The Wings headed into Anaheim with an 0-3-1 record against the Ducks since they ousted them in the 2013 playoffs. With a three-game winning streak on the line and the promise of another tough game tomorrow night, Detroit was looking to nab another important two points to keep pace with the Atlantic-leading Florida Panthers. The game ended up a close affair without a lot of special teams play, which was kind of surprising considering the history between these two games. Here's how it all happened.
I barely had time to even start this recap when Tatar got the Red Wings on the board only 16 seconds in. He was going for a cross-crease pass to Darren Helm that Hampus Lindholm got a stick on and pushed through the five-hole of John Gibson. A couple of minutes later, in which the Wings looked like the better team, they got a chance on the power play after Henrik Zetterberg got a high stick from Livonia native Ryan Kesler (who was obviously just jealous of how good Z looked with his new haircut). The man advantage ended without a goal, but the puck movement between the players was promising.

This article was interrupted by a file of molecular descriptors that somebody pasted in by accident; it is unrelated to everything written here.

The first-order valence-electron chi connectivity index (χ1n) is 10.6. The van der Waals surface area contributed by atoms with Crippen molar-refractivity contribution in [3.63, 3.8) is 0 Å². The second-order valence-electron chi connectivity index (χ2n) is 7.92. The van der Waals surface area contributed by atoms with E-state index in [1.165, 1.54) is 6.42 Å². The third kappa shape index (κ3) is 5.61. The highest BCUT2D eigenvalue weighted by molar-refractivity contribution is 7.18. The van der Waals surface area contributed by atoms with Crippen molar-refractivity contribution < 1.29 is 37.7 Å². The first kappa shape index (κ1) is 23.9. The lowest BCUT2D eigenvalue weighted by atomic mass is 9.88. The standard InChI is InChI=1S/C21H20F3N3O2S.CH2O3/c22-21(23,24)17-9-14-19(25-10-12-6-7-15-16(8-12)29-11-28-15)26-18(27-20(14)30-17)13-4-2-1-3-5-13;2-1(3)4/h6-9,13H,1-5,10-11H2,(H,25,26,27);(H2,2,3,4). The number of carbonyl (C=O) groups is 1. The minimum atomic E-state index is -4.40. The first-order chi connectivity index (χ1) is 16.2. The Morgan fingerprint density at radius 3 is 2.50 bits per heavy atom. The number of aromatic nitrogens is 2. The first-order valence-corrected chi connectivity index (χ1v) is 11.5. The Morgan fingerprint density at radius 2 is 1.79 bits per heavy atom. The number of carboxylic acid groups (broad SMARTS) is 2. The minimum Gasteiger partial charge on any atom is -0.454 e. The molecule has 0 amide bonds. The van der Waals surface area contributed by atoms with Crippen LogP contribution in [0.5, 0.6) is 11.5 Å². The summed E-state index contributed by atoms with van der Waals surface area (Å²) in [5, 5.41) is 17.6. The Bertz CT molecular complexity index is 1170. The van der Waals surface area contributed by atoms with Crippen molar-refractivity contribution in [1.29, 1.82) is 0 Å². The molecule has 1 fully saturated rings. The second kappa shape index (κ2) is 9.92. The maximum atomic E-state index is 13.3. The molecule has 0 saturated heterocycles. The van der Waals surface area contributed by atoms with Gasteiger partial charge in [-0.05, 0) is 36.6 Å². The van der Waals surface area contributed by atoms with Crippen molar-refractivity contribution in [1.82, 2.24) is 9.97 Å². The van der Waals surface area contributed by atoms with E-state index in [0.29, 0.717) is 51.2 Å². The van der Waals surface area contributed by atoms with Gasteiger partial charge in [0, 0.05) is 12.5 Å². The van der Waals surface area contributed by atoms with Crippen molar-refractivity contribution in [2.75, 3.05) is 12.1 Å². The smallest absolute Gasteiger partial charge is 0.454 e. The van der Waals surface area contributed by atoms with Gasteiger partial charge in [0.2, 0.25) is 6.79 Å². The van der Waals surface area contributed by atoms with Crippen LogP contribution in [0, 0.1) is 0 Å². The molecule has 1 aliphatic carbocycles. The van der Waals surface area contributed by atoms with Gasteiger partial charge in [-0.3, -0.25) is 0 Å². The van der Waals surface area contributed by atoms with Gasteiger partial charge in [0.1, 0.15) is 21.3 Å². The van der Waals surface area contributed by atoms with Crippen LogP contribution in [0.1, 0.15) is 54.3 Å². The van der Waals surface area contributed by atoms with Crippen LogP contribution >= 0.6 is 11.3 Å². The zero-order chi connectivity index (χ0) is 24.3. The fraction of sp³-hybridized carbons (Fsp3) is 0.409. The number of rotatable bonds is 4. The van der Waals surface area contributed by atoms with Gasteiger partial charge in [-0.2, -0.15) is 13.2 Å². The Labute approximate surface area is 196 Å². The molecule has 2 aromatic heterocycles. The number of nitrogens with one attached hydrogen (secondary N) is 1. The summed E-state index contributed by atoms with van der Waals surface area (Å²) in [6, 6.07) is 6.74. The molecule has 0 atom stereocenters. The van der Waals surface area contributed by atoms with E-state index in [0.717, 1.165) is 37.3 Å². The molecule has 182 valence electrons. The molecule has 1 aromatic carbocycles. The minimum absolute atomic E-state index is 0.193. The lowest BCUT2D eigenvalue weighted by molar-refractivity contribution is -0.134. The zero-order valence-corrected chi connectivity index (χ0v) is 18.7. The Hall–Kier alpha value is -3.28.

A second penalty by Anaheim gave the Wings another chance to break the Ducks' penalty kill streak, and a hurried pass in the zone gave Nate Thompson a shorthanded chance in on Mrazek that clanged off the post. The Wings still weren't able to convert, but hitting the post kept the Ducks without an official shot on goal nearly halfway into the first period. There was a slight delay after a Wings shot in which the officials were looking to see if the puck had gone through the netting, but it was determined it had not. Still 1-0 Wings.
Of course, the Ducks tied the game on their second shot of the night, with a goal scored by the lord of the trash heap behind the arena Corey Perry. The goal gave some serious jump to the home team, who had several dangerous chances following that were only very near misses or slid just wide of the net. Brendan Smith took a hooking penalty with just over three minutes left, so we had to see even more of Perry and Ryan Getzlaf on the ice. Gross. Mrazek made a heck of a save with about 40 seconds left by a falling Rickard Rakell, preventing the Wings from giving up a last-minute goal.
Score: 1-1 tie
Shots: 7-6 Ducks
Standout Players: Datsyuk, Mrazek
Tough Period: [retroactively adding in the refs and whoever's in the "War Room" in Toronto, those idiots]